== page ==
A housing policy expert says the latest figures on Canada’s housing starts are encouraging given higher borrowing costs, though he cautions that the pace of building needs to increase drastically. 

On Thursday, the Canada Mortgage and Housing Corp. (CMHC) said the seasonally adjusted annual rate of housing starts hit 274,681 in October, rising from 270,669 a month earlier.

Mike Moffatt, senior director of policy and innovation at the Smart Prosperity Institute, told BNN Bloomberg that the latest housing start figures are a “minor miracle” given higher interest rates. 

“Over, I think today's data is a good news story, but we need to keep in mind that the CMHC tells us we need to build over five million homes in nine years to restore affordability,” he said in a Thursday interview. Based on CMHC’s data, he said the pace of building is not on track to reach that five million target.

“So moving in the right direction, that's a good thing. But we're not going nearly far enough.” 

Moffatt said recent government tax incentives are starting to have an impact on larger markets, noting that building activity for new rental projects in Toronto and Vancouver is starting to rise.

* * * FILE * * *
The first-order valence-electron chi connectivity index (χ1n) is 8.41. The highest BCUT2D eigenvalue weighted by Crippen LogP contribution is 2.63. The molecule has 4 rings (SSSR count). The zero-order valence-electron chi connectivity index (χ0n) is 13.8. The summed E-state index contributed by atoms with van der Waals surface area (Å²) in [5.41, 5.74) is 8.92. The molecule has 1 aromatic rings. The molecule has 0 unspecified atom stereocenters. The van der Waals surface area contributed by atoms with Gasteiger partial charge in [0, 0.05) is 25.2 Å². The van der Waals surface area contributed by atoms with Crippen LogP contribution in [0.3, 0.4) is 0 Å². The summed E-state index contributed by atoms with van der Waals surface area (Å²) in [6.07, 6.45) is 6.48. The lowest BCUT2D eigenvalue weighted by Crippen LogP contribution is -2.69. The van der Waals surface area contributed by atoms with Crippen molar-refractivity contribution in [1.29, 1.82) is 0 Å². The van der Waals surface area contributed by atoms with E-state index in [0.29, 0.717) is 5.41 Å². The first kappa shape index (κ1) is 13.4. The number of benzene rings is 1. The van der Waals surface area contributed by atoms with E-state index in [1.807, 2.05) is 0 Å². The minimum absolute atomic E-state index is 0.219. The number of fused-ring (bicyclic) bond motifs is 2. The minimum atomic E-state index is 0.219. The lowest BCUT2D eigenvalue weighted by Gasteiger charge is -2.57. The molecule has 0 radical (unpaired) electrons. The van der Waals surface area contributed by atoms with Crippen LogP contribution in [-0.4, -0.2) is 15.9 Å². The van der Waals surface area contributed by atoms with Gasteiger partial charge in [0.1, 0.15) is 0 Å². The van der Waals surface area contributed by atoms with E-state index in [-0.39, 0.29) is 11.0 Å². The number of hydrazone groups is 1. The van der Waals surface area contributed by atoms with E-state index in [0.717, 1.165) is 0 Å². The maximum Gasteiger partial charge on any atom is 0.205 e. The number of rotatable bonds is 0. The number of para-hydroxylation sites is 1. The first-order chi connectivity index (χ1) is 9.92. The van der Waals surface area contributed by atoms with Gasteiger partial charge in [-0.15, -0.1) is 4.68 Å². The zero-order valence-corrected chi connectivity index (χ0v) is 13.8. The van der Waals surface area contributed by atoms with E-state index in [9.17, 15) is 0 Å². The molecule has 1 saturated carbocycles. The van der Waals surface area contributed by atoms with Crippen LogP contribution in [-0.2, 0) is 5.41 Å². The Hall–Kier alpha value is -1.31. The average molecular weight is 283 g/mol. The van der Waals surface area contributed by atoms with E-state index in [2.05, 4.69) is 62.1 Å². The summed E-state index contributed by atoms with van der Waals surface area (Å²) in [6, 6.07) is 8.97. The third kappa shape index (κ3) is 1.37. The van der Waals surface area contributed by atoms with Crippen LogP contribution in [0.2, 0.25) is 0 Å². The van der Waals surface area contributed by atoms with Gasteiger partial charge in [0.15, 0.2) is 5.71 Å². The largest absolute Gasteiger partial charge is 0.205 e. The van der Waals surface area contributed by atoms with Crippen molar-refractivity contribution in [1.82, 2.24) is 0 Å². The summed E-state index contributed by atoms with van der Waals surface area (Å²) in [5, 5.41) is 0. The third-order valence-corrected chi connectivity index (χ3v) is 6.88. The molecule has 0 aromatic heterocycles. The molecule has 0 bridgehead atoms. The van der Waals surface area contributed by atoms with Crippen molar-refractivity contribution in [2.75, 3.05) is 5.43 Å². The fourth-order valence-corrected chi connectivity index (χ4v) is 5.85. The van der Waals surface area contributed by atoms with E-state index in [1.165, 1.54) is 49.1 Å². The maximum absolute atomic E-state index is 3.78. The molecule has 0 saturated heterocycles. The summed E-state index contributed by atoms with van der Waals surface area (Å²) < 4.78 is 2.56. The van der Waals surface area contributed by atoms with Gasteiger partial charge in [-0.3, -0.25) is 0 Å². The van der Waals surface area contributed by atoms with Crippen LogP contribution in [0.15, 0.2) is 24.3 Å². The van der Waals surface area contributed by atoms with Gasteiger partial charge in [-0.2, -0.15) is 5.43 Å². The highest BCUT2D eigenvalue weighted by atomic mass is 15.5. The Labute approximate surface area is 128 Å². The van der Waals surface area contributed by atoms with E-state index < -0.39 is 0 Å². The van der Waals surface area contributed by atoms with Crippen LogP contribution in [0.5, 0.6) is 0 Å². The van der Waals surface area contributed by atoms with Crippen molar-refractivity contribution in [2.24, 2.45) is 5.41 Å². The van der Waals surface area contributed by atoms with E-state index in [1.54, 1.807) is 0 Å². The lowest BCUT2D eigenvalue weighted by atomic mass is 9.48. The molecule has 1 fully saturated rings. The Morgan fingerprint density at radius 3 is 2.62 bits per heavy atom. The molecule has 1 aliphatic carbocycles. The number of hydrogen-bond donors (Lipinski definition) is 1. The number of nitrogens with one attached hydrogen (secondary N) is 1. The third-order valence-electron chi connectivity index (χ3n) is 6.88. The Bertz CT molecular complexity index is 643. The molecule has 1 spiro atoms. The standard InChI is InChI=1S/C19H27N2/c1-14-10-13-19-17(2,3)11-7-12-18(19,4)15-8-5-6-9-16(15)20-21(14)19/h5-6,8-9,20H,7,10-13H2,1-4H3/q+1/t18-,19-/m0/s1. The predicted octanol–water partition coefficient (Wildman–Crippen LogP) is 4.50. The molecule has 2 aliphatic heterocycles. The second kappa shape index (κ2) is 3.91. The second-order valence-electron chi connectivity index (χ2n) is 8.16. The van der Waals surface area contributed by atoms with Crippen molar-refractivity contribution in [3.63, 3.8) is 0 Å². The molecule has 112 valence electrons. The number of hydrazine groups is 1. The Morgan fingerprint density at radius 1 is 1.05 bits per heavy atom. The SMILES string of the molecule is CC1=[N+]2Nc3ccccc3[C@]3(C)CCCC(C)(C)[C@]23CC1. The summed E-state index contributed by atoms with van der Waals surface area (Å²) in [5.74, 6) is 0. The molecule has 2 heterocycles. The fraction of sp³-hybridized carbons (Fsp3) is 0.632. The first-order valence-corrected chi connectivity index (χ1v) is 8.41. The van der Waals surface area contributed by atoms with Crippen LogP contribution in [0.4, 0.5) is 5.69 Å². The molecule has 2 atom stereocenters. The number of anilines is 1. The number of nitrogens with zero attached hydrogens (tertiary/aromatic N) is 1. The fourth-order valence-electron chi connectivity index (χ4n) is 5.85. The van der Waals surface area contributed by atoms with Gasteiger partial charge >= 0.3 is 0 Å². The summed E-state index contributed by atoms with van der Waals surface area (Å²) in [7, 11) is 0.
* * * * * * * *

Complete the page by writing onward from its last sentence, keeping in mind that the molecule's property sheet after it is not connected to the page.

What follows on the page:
The federal government removed the GST from new rental builds in September and this month, Ontario removed the provincial portion of the HST on new rental housing developments. 

“Where we're seeing the most activity is on the high-rise component. Single detached home starts are down and down significantly,” Moffatt said. “I think these (policies) are starting to have an effect. It will take time.”

“Obviously, planning a high-rise building takes a fair bit of time, but I think we're already seeing the HST move, and some of these other moves start to kick in and create some purpose-built rental starts.” 

According to Moffatt, the majority of the purpose-built units in the pipeline are one-bedroom units or studio apartments. However, he said the largest areas of need is family-sized units. 


The prospect of converting underused office space into residential units has become a hot topic amid Canada’s housing crunch.

Moffatt said conversions could happen “on the margin,” but he does not think those alone will solve the housing supply issue due to difficulties with office floor plates that often do not meet the requirements for residential housing.

“In the office space area, we're starting to see built forms that are more easily convertible than what we've done in the past. So a building owner could convert it from office to residential or vice versa,” he said. 

“I think we are starting to see those floor plans, but those big office towers in the 50s, 60s and 70s, they are very, very difficult to convert.” 


Overall, Moffatt said Canada needs to take a more innovative approach to home building and he is hoping to see advancement to help build homes faster and more sustainably.

“Canada has an innovation strategy for everything from lentils to aerospace, but we don't have one for housing construction, despite what an important sector it is,” Moffatt said.